Nobody should have to deal with domestic abuse. It puts your physical and mental health at risk and endangers the wellbeing of your baby.

There are lots of ways you can get help and support:

Living in a home where domestic abuse is apparent can have a very serious effect on children. Social workers are trained to help you safely protect your child. If you wish, they can help you take steps to stop the abuse or find refuge.

Read more advice about recognising the signs of domestic violence and abuse and where to get help

Local organisations offering help and guidance:

Next Chapter  

A charity based in Essex that provides free and confidential services to support people who are currently experiencing, or have previously experienced2, domestic abuse. Next Chapter | A future without domestic abuse (thenextchapter.org.uk) 

Call us for help: 0330 333 7 444 or 01206 50058

Essex Compass 

A partnership of domestic abuse services providing a response in Essex.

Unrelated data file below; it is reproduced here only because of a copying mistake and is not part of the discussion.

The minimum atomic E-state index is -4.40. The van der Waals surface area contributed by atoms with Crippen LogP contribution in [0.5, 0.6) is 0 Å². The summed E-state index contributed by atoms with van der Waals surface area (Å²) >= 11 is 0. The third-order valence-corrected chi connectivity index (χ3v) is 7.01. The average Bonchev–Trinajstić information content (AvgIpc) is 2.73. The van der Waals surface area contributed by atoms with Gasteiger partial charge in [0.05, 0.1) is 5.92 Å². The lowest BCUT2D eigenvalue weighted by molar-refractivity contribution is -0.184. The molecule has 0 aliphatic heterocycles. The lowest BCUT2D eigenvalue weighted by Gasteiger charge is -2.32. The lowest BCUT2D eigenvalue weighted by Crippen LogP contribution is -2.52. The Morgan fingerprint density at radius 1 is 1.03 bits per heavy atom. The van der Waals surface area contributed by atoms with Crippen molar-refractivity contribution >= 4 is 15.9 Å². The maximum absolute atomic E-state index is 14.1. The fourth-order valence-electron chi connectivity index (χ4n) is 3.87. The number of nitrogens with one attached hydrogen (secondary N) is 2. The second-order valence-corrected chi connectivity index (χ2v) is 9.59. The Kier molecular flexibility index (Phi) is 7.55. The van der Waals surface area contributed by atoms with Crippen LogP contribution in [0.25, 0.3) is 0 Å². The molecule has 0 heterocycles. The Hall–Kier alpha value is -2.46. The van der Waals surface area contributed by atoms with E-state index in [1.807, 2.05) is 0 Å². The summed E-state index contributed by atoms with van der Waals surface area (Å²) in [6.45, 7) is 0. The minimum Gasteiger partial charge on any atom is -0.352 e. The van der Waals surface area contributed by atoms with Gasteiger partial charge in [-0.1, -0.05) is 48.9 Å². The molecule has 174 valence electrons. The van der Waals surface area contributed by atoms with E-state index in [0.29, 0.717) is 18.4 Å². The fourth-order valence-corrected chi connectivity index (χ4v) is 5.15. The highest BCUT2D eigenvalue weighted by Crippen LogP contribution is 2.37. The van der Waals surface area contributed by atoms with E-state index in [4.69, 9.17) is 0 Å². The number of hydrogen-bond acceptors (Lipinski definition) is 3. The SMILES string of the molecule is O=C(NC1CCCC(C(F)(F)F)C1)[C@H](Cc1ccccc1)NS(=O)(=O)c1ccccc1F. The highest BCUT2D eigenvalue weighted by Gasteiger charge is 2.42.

How can we help? – Essex Compass 

Essex Domestic Abuse Helpline: 0330 333 7 444 available from 8am-8pm weekdays and 8am-1pm weekends.


A  charity based in Suffolk that supports women, young people and children who are affected by domestic abuse. Lighthouse | From a brighter future, free from domestic abuse (lighthousewa.org.uk)

Suffolk Domestic Abuse Helpline: 0800 977 5690 (open 24 hours a day, 7 days a week) 

Survivors in Transition: SiT supports all genders who have experienced sexual abuse in childhood, through a range of trauma-informed, psycho-educational activities.

 Survivors In Transition | Support for survivors of childhood sexual abuse   

Phone: 01473 232499 or 07765 052282 or email [email protected]

Bury St Edmunds Women’s Aid Centre (the Refuge) 

Established in 1974 to provide safety and support for women and children experiencing domestic abuse.

Bury St Edmunds Women’s Aid Centre (burystedmundswomensaid.org.uk)

Helpline 0330 551 9495 e-mail: [email protected]

P.H.O.E.B.E (Promotion of Health, Opportunity, Equality, Benevolence and Empowerment) helps black and ethnic minority women and children in Suffolk  receive domestic abuse support and counselling services. 

Home – Phoebe Centre UK 

email us directly  [email protected] or call 01473 760966